I have been thinking of the R5 as the successor to the EOS 5D Mark IV since the rumors started to flood in. But today, as I sit down to write this post, is the first time that I have put the two cameras side by side.
There are almost as many differences as there are similarities between the two. And it becomes clear how smart Canon were with the EOS R.
The original EOS R, released in 2018, was Canon’s first full frame mirrorless camera, and didn’t fit in to any existing product lines. This allowed Canon to try things that may have been seen as too adventurous on a successor to existing camera. The main things we saw were the touch sensitive Multi-function bar, a reimagined Quick control dial and relocation of the movie record button. All of this came wrapped in a smaller body than we’re used to seeing in a Canon full frame camera.
18 months later, with the release of the R5, we see how these changes have been married to an existing product line: gone is the poorly received Multi-function bar; the classic Quick control dial returns, but it’s joined by the new Quick control dial (cunningly called “Quick control dial 2”). In fact, the R5 has more control options than I know what to do with – two control dials, a main dial and the Multi-controller. And let’s not forget that Canon’s RF lenses all have a Control Ring on them.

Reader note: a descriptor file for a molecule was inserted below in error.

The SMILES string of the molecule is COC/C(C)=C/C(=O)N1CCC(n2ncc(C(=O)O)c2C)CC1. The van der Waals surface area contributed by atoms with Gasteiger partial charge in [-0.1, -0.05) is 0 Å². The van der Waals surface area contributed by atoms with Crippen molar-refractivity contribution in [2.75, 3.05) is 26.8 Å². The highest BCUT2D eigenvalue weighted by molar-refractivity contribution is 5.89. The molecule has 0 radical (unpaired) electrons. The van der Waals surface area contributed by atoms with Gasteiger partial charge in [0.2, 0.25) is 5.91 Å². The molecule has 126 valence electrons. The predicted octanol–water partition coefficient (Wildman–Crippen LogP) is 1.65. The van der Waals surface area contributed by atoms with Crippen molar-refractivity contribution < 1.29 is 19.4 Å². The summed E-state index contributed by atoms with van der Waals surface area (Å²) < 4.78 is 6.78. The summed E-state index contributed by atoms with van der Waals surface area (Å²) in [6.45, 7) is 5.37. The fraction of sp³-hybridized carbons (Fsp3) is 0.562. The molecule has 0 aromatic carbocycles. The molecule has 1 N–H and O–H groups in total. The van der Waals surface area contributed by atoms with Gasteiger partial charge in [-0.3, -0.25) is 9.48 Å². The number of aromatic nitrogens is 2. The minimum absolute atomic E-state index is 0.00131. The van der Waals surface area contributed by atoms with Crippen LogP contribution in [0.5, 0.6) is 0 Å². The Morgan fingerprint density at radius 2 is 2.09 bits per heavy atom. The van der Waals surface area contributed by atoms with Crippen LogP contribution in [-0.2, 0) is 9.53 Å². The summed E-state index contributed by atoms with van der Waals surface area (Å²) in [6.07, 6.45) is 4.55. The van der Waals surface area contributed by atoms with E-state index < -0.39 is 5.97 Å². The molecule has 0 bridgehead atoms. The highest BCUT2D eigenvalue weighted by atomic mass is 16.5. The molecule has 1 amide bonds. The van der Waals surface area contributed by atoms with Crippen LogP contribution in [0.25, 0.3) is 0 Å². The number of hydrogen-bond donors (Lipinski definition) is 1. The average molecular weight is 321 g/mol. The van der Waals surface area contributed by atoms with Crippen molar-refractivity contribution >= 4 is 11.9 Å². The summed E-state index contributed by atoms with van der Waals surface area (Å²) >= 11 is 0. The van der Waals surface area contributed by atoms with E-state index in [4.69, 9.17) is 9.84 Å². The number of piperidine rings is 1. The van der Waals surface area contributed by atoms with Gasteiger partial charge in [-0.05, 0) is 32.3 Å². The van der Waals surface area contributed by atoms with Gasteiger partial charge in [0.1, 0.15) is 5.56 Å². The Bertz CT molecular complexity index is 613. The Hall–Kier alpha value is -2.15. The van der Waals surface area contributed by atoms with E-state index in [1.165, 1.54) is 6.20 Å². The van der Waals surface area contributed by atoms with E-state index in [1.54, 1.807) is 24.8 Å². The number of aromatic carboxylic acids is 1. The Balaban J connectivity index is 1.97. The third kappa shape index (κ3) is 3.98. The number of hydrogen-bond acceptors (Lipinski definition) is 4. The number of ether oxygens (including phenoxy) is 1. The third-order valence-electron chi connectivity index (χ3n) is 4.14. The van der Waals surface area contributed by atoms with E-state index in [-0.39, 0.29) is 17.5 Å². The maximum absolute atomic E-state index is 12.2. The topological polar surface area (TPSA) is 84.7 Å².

In the hand it feels small and light compared to the 5D Mark IV, yet everything is instantly familiar. Even the new quick dial (which occupies part of the top deck LCD’s real estate on the 5D IV) is in a great place, and allows you to instantly adjust the ISO without having to hold down an extra button.
Enough about the ergonomics. Let’s get to what it’s like to actually use.
In single shot mode, it’s the most capable portrait and still life camera Canon have produced to date. Beautifully rendered colors are brought into crisp focus, and can be backed up to the second card slot. It’s a Golden Labrador – familiar, loyal, knows several good tricks and will not let you down.
In video mode, it’s more like a caged tiger. There’s so much power and capability housed within – uncropped 4K at 120 frames per second, 8K RAW – that if you’re not extremely careful you’ll end up getting hurt by it. Bring some large CFExpress Type B cards, a spare battery and plenty of fast hard drive space for editing and you’ll be fine though.
But set this camera to high frame burst mode, and be prepared to have your breath taken away. Up to 20 frames per second (with the electronic shutter, 12 with the mechanical), 100% Dual Pixel AF coverage, no EVF black out, and up to 30 seconds of buffer. This is a Kentucky Derby winning thoroughbred horse.